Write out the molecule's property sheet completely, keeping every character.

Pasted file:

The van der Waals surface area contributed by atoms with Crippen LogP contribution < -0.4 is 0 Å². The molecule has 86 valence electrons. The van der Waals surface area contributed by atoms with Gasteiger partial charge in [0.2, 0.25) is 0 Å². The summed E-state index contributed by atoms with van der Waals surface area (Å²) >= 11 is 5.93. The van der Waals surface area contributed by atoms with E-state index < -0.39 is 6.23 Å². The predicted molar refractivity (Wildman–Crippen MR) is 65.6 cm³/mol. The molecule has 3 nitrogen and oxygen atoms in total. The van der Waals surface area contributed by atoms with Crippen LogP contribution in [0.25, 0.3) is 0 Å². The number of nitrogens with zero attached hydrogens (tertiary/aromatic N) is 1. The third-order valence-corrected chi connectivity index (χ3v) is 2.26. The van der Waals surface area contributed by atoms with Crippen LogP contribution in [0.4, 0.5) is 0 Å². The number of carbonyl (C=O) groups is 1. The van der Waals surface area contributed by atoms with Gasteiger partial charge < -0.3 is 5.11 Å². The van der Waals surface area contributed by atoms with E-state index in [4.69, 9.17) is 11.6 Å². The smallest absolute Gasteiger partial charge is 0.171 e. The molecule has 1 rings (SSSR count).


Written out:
The van der Waals surface area contributed by atoms with Crippen LogP contribution < -0.4 is 0 Å². The molecule has 86 valence electrons. The van der Waals surface area contributed by atoms with Gasteiger partial charge in [0.2, 0.25) is 0 Å². The summed E-state index contributed by atoms with van der Waals surface area (Å²) >= 11 is 5.93. The van der Waals surface area contributed by atoms with E-state index < -0.39 is 6.23 Å². The predicted molar refractivity (Wildman–Crippen MR) is 65.6 cm³/mol. The molecule has 3 nitrogen and oxygen atoms in total. The van der Waals surface area contributed by atoms with Crippen LogP contribution in [0.25, 0.3) is 0 Å². The number of nitrogens with zero attached hydrogens (tertiary/aromatic N) is 1. The third-order valence-corrected chi connectivity index (χ3v) is 2.26. The van der Waals surface area contributed by atoms with Crippen LogP contribution in [0.4, 0.5) is 0 Å². The number of carbonyl (C=O) groups is 1. The van der Waals surface area contributed by atoms with Gasteiger partial charge < -0.3 is 5.11 Å². The van der Waals surface area contributed by atoms with E-state index in [4.69, 9.17) is 11.6 Å². The smallest absolute Gasteiger partial charge is 0.171 e. The molecule has 1 rings (SSSR count).